Table 4 Differences in lipids, ILs and MMP-12 between T2DM patients with and without CV organ damage and differences in ILs and CV measures in T2DM patients with and without CV disease

Within nonT2DM subjects, those with CV events had lower LV systolic longitudinal velocity s′ (8.0 ± 1.2 vs 9.3 ± 1.2 cm/s; P = 0.001) as compared to those without events, after adjustment for sex, age, BP, smoking habit, BP-lowering and lipid-lowering treatment.


The present cross-sectional study investigated the relationships between plasma lipids and inflammatory cytokines as well as the impact of lipids and ILs on CV system in T2DM patients. Plasma ILs were directly related to plasma levels of MMP-12 that were inversely related to HDL. MMP-12 was independently associated with carotid diameter, arterial stiffness and LV mass, whereas HDL was independently associated with carotid wall thickness and LV diastolic longitudinal performance.

MMP-12 is a potent elastase highly expressed in macrophages [27]. Diabetes-related metabolic abnormalities, like hyperglycemia, promote macrophage activation and enhances the expression of the inflammatory mediators [28]. Inflammatory cytokines induce MMPs transcription and activation resulting in extracellular matrix alteration [7, 17, 29] that, in the case of MMP-12 activation, is a cleavage of elastin. Elastin is the principal stress-bearing element of large arteries and its fragmentation leads to arterial dilation since arteries cannot withstand anymore the outward forces exerted by arterial pressure [30]. Degradation of elastin contributes also to arterial stiffening. In our T2DM patients, MMP-12 increased with plasma levels of IL-6 and IL-18 and was independently related to elastic artery diameter and stiffness and to LV mass. The association between MMP-12 and LV mass was probably mediated by arterial stiffness as suggested by studies in mice with elastin haploinsufficiency [31].

The role of MMP-12 in arterial wall enlargement and stiffening has been demonstrated in experimental and clinical studies. In MMP-12 knock-out mice, the growth of aortic diameter and the expression of MMP-12 in aortic wall were significantly lower as compared to wild-type mice [32], and an experimental injury of femoral artery did not induce increase in arterial stiffness and MMP-12 mRNA activation that were observed in wild-type mice [33]. In patients with acute dissection of ascending aorta, the plasma levels of MMP-12, IL-6, and IL-8 as well as MMP-12 activity in aortic wall were significantly higher as compared to subjects free of dissection [34, 35].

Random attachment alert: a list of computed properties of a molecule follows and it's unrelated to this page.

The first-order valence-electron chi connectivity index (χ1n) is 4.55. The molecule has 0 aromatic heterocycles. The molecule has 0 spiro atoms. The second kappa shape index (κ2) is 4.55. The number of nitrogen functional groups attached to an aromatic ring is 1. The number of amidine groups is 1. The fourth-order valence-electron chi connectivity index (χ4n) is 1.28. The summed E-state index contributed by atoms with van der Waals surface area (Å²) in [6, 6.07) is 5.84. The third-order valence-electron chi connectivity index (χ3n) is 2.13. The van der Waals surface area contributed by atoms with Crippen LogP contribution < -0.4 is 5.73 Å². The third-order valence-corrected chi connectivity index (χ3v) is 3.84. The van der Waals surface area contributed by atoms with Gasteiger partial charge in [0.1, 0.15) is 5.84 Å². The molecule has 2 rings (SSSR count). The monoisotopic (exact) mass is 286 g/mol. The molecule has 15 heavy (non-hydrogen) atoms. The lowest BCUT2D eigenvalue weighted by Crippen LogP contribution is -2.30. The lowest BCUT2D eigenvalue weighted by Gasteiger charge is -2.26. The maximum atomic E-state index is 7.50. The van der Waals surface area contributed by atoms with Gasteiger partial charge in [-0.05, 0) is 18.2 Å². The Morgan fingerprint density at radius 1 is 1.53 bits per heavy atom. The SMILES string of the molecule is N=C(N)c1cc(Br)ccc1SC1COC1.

It is worth to note, that in nonT2DM subjects were observed the same direct associations between ILs and MMP-12 and between MMP-12 and CV measures as in T2DM patients. However, since the levels of ILs and MMP-12 were significantly lower, MMP-12 was independently related only to carotid diameter. This observation is in agreement with results of the Strong Heart Study showing that cardiac target organ damage precedes clinical appearance of T2DM and is related to inflammatory status [36].

Some members of the MMP family, including MMP-12, can degrade the apolipoprotein A-I and decrease circulating HDL levels [8, 37]. In T2DM and nonT2DM populations, plasma MMP-12 was inversely related to plasma HDL levels, which in turn were independently related to mitral longitudinal diastolic velocity e′ in both populations and to mitral longitudinal systolic velocity s′ in nonT2DM subjects. Longitudinal velocities of mitral annulus provide important physiologic information on LV diastolic and systolic performance [25]. In experimental study on anesthetized dogs, an increase in early diastolic velocity e′ during dobutamine infusion was associated with reduction of τ, consistent with faster relaxation, while the reduction in e′ velocity during ischemia was associated with prolongation of τ, consistent with slower relaxation [38]. Similarly, systolic s′ velocity increased during dobutamine infusion in dose-dependent manner and was strongly associated with dP/dtpeak [39]. A direct association between HDL levels and LV longitudinal systolic and diastolic performance observed in our populations can be explained by studies showing that HDL increases insulin-independent glucose uptake in rat cardiomyocytes via an Akt signaling pathway [40] and that HDL mimetic peptide improves LV diastolic dysfunction in cholesterol-fed rabbits [41].

In T2DM patients, HDL was also independently and inversely related to cIMT. This association has been already described in a large meta-analysis including 21.000 subjects [14] and is probably related to the fact that HDL is able to suppresses smooth muscle cells migration and proliferation [42].

The combined role of ILs, MMP-12 and HDL in CV organ damage of T2DM patients was confirmed also by our observation that diabetic patients with established organ damage, i.e. with increased carotid IMT, aortic stiffness and LV hypertrophy, had significantly lower plasma levels of HDL and higher levels of ILs and MMP-12 as compared to those without vascular and cardiac impairment.

The only CV measure associated with the presence of CV disease in T2DM patients was cfPWV [43]. Indeed, increase in aortic stiffness has a wide impact on CV system. First, it reduces a cushioning function of large arteries thus increasing flow pulsatility in sensitive organs like kidney and brain [44, 45]. Second, it anticipates a return of reflected waves to the heart in late systole, thus augmenting the late-systolic LV wall stress. Increase in LV wall stress stimulates adaptive thickening of myocardial fibers and development of LV hypertrophy [46, 47] that may negatively influence LV myocardial performance. In our T2DM patients, with increasing cfPWV increased end-systolic LV stress and LV mass, which both were inversely related to LV longitudinal systolic performance [48]. Interestingly, in nonT2DM subjects, the only CV parameter associated with CV events was LV longitudinal systolic velocity s′, a finding consistent with results of meta-analysis demonstrating that global LV longitudinal strain is an accurate predictor of major adverse cardiac events [49].